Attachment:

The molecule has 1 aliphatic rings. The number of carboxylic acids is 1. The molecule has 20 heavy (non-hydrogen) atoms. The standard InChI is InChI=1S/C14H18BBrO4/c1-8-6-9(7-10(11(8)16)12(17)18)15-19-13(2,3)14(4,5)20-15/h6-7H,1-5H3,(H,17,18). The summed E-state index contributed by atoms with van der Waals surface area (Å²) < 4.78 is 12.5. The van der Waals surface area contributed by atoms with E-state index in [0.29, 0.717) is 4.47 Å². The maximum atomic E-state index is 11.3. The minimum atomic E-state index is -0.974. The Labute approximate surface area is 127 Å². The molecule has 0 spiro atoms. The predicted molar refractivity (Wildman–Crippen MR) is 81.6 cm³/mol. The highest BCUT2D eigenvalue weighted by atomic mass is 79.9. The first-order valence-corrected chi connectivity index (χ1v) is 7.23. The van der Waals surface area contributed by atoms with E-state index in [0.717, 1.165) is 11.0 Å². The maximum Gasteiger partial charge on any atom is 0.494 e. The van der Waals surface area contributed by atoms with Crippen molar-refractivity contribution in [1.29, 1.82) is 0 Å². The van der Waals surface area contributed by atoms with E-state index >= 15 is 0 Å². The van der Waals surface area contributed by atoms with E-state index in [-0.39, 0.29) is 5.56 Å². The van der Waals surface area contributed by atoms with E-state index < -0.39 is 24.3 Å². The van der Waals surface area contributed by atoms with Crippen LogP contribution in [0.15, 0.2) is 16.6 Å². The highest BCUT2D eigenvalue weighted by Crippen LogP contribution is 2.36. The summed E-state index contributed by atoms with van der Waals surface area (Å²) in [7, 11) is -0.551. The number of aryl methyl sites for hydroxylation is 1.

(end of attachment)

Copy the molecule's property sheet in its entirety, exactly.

The molecule has 1 aliphatic rings. The number of carboxylic acids is 1. The molecule has 20 heavy (non-hydrogen) atoms. The standard InChI is InChI=1S/C14H18BBrO4/c1-8-6-9(7-10(11(8)16)12(17)18)15-19-13(2,3)14(4,5)20-15/h6-7H,1-5H3,(H,17,18). The summed E-state index contributed by atoms with van der Waals surface area (Å²) < 4.78 is 12.5. The van der Waals surface area contributed by atoms with E-state index in [0.29, 0.717) is 4.47 Å². The maximum atomic E-state index is 11.3. The minimum atomic E-state index is -0.974. The Labute approximate surface area is 127 Å². The molecule has 0 spiro atoms. The predicted molar refractivity (Wildman–Crippen MR) is 81.6 cm³/mol. The highest BCUT2D eigenvalue weighted by atomic mass is 79.9. The first-order valence-corrected chi connectivity index (χ1v) is 7.23. The van der Waals surface area contributed by atoms with E-state index in [0.717, 1.165) is 11.0 Å². The maximum Gasteiger partial charge on any atom is 0.494 e. The van der Waals surface area contributed by atoms with Crippen molar-refractivity contribution in [1.29, 1.82) is 0 Å². The van der Waals surface area contributed by atoms with E-state index >= 15 is 0 Å². The van der Waals surface area contributed by atoms with E-state index in [-0.39, 0.29) is 5.56 Å². The van der Waals surface area contributed by atoms with E-state index < -0.39 is 24.3 Å². The van der Waals surface area contributed by atoms with Crippen LogP contribution in [0.15, 0.2) is 16.6 Å². The highest BCUT2D eigenvalue weighted by Crippen LogP contribution is 2.36. The summed E-state index contributed by atoms with van der Waals surface area (Å²) in [7, 11) is -0.551. The number of aryl methyl sites for hydroxylation is 1.